January 7, 2013 | Unregistered CommenterDirk

While importing drawings from cad, how do you ensure that the curved lines keep their original geometry? Sketchup simplifies all of my curves from cad, so I always spend a lot of time redrawing them in Sketchup. It can be pretty time consuming.

January 8, 2013 | Unregistered CommenterThomas

@thomas. Open up the ENITITY INFO window. Select the curve that you need to adjust and change the # of segments to your liking

January 8, 2013 | Unregistered CommenterDirk

Alex

Thank you very much.

Ditto - Reading Dehecho's comment and before you posted this time-lapse video pretty sure the rest of us familar with "Make Faces" (available for free via smustard.com) would have thought you used that ruby-plugin to make the urban model.

From a design point of view too, I really like the ramp/steps to the side of the building.

Much appreciated
John

January 8, 2013 | Unregistered CommenterJohn

Hi Alex!
I'm Valerio from Italy, I'm an architecture student in Rome ;)
As always Your tutorials are awesome; yesterday, when I saw this one I was completely astonished.

Your workflow is such an inspiration for me and my friends here at university!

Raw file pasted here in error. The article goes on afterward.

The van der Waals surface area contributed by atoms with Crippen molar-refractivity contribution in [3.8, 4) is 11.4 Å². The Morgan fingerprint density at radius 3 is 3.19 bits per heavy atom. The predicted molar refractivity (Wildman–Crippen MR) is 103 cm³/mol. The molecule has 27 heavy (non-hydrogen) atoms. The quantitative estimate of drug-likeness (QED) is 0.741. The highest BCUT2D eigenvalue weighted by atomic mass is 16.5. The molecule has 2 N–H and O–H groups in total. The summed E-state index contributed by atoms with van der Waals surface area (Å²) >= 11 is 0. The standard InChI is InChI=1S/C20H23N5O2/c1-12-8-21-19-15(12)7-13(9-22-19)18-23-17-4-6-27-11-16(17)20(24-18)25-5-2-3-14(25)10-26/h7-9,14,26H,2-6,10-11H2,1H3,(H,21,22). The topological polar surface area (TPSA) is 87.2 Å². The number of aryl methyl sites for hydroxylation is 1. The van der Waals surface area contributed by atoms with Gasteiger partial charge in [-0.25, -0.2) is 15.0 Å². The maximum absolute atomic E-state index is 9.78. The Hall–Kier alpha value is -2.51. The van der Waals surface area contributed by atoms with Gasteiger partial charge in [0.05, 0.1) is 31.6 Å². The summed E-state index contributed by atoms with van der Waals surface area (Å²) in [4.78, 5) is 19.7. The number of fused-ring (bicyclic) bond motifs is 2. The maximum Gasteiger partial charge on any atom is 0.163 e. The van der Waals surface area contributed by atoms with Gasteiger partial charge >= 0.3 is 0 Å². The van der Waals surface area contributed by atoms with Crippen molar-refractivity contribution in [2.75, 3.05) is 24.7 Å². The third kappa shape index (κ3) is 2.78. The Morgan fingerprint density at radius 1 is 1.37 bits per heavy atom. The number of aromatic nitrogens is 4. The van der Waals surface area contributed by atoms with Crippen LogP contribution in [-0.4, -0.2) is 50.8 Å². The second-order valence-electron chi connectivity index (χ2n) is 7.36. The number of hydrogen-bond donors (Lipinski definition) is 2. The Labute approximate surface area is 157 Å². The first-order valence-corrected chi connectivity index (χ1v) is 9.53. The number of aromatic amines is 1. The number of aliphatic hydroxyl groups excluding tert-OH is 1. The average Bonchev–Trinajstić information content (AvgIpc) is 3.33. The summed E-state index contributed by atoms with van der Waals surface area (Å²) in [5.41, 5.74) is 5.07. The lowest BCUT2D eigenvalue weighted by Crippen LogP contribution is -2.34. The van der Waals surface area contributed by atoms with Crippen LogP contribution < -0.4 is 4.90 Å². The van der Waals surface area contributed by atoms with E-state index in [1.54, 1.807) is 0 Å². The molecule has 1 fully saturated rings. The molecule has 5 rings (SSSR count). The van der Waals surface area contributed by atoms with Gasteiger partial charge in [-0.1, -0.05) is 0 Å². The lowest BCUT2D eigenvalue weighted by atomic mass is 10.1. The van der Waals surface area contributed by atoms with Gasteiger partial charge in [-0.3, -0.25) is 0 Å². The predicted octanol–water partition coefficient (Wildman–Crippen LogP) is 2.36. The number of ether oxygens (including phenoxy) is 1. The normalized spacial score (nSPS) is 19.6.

Cheers man!
I can't wait for your next post ;)

January 8, 2013 | Unregistered CommenterValerio

Thank you Alex for sharing this. I love your sketch-up models; they don't look like they were made in sketch-up at all. It was really great to see your work flow! I appreciate the efforts that you put into this blog.

January 9, 2013 | Unregistered CommenterTanya

@ Dirk,
I use camstudio. Its free and as long as you can get the settings right, it does a decent job.
@Thomas,
Dirk is correct if you are working with true arcs or circles. If it is a spline or elipse, then the only way that I know of solving the problem is by actually breaking down the geomtry into segments in CAD. So if you have a spline, then you should be able to convert it to an pline and tell it how many segments to have. This gives you control on how many segments it has before it is imported into SU.
@Valerio and Tanya,
Thank you!

January 9, 2013 | Unregistered CommenterAlex Hogrefe

do you know sir how would i can see my model in kerkythea? because i first export a 3d model from revit going to sketch up then export it to kerkythea. but when i open it in kerkythea the model or even the lines are not seen? please help me sir. more powers sir.i'm a fan.God bless

January 20, 2013 | Unregistered Commenterles

Thanks for this post Alex, they're always a great help. Is there a post I can reference for sorting out difference in resolution and image size between Sketchup and Kerkythea? This is one part of my workflow that I can't seem to get right. You seem to overlay many images that are all perfectly sized to utilize shadow, line work, etc. FYI I'm using Sketchup Pro on a PC which does not let you input two resolution values for export. (apparently mac version does) Thank you!

January 23, 2013 | Unregistered CommenterHY (Toronto)